This book by Larisa Fialkova and Maria N. Yelenevskaya, Soviet-educated and socially minded linguists who were themselves part of this migration wave, highlights the unmediated voices of their fellow immigrants, who narrate their life stories, express their opinions and attitudes toward their new homeland, and depict the predicaments of integration and complex relations with Israel's natives and long-term immigrants. The authors draw a fascinating picture of the uneasy encounter between mosaic Israeli society (with its diversity of ethnic and religious identities) and its new citizens who continue to draw on their old Soviet cultural and social baggage in interpreting the new reality. This book stands out for its truly interdisciplinary approach; its authentic, first-hand depiction of the immigrant experience; and its intellectual honesty, for the authors do not try to censor or soften the speech and thus the image of the narrators, who often express tough and politically incorrect opinions.
– Slavic Review
The book presents an impressive and badly needed collective portrait" of Russian Israel as seen through the lens of ex-Soviet Israeli scholars."
– European Journal of Jewish Studies
This is a book that deserves great interest not only among sociologists and other scholars, but also among readers who want to better understand the evolution of the Israeli society."
– International Sociology
This study was carefully conceived and executed. The authors are both well read in the academic literature and, as members of the community they are studying, well placed to follow and explicate the nuances in the subjects' narratives. The material that they have collected and interpreted is wide ranging and of extraordinary interest."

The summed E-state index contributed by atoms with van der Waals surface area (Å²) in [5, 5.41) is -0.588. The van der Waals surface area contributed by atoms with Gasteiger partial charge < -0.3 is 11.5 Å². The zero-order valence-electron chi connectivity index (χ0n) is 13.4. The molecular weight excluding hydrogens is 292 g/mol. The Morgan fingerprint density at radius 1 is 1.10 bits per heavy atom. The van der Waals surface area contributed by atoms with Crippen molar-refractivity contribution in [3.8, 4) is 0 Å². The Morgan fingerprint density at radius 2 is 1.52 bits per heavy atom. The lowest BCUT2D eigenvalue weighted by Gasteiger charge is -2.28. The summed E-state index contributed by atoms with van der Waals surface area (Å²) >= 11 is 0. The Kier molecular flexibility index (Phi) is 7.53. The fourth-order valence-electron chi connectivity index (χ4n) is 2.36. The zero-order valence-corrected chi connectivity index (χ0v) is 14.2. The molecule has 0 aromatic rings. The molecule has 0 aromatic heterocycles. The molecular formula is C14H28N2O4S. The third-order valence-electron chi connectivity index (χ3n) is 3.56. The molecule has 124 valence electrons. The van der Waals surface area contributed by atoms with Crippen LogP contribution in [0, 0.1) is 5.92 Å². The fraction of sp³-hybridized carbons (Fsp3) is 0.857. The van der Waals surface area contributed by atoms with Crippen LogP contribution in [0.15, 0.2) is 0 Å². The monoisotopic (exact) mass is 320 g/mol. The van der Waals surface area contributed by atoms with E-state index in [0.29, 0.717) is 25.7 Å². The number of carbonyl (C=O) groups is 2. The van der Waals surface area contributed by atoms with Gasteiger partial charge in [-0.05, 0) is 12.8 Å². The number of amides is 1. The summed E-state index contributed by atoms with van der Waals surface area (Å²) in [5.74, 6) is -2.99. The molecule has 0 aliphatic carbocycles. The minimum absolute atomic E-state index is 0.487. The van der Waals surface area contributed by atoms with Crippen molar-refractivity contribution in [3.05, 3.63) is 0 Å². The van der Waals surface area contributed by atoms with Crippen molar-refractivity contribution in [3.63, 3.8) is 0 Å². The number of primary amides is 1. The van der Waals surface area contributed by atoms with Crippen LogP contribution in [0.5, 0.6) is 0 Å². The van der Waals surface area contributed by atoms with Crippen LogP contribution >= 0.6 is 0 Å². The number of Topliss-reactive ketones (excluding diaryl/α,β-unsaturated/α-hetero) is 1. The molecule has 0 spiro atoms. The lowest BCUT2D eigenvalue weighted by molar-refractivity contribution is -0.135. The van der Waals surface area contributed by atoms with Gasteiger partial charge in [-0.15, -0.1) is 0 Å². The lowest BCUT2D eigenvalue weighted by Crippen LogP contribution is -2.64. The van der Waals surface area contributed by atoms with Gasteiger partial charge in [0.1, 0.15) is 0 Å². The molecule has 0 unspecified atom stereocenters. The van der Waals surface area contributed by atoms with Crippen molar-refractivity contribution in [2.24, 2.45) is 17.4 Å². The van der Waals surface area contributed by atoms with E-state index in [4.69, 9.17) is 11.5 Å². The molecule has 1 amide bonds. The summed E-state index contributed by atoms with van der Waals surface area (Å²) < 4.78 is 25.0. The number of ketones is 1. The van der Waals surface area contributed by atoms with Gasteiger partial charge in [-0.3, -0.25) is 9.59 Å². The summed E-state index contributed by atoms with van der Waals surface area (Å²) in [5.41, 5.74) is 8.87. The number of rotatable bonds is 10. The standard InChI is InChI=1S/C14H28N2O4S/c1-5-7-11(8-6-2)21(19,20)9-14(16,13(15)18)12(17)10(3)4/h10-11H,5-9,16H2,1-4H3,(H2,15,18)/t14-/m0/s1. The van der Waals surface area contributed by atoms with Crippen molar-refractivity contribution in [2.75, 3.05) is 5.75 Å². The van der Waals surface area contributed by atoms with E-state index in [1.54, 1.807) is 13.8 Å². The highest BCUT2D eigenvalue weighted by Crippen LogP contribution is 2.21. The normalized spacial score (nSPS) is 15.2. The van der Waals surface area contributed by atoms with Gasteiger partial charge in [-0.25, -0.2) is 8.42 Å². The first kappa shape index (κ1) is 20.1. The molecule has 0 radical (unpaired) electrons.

– Alice S. Nakhimovsky, professor of Russian and Jewish studies at Colgate University and author of Witness to History: The Photographs of Yevgeny Khaidei
Richly interdisciplinary in its methods and well grounded in a range of literatures from folkloristics to diaspora studies, Fialkova and Yelenevskaya's work makes an essential contribution to the growing scholarship on Russian immigrant communities in Israel, as well as to the anthropology of the former Soviet Union and Eastern Europe. What is most compelling about this study is that the authors go well beyond uncovering patterns, themes, and fetishes of narrative (though these they explore well): they also actively question and skillfully analyze their interlocutors' own theories about language; Soviet, Russian, and Israeli mentalities, 'interethnic exchanges,' 'xenophobia,' and the symbolics of cultural geography."
– Nancy Ries, associate professor of anthropology and peace and conflict studies and author of Russian Talk: Culture and Conversation during Perestroika
In this well-conceived engaging exploration of life and attitudes of ex-Soviets in Israel, there is much narrative derived from interviews, well-constructed bridge comments connecting them, and accompanying insightful comments and useful analyses. Fialkova and Yelenevskaya successfully convey a surprisingly broad social picture of this large varied immigrant population. There is an extensive bibliography and brief but useful indexes. A valuable contribution to Israeli, migration, and Soviet studies."
Overall, this is an engaging, lively, and extremely rich study depicting a fairly unusual situation and offering a lot of 'food for thought' to readers interested in the complexities of identity construction, intercultural conflict, and transnational migration."
– Discourse & Society
The joint work of folklorist Larisa Fialkova and linguist Maria N. Yelenevskaya is unique in its attention to the oral or folk narrative creation of this significant group in the inclusive Israeli context. It is also an interesting case study of the relationship between newcomers and (relatively) veteran citizens."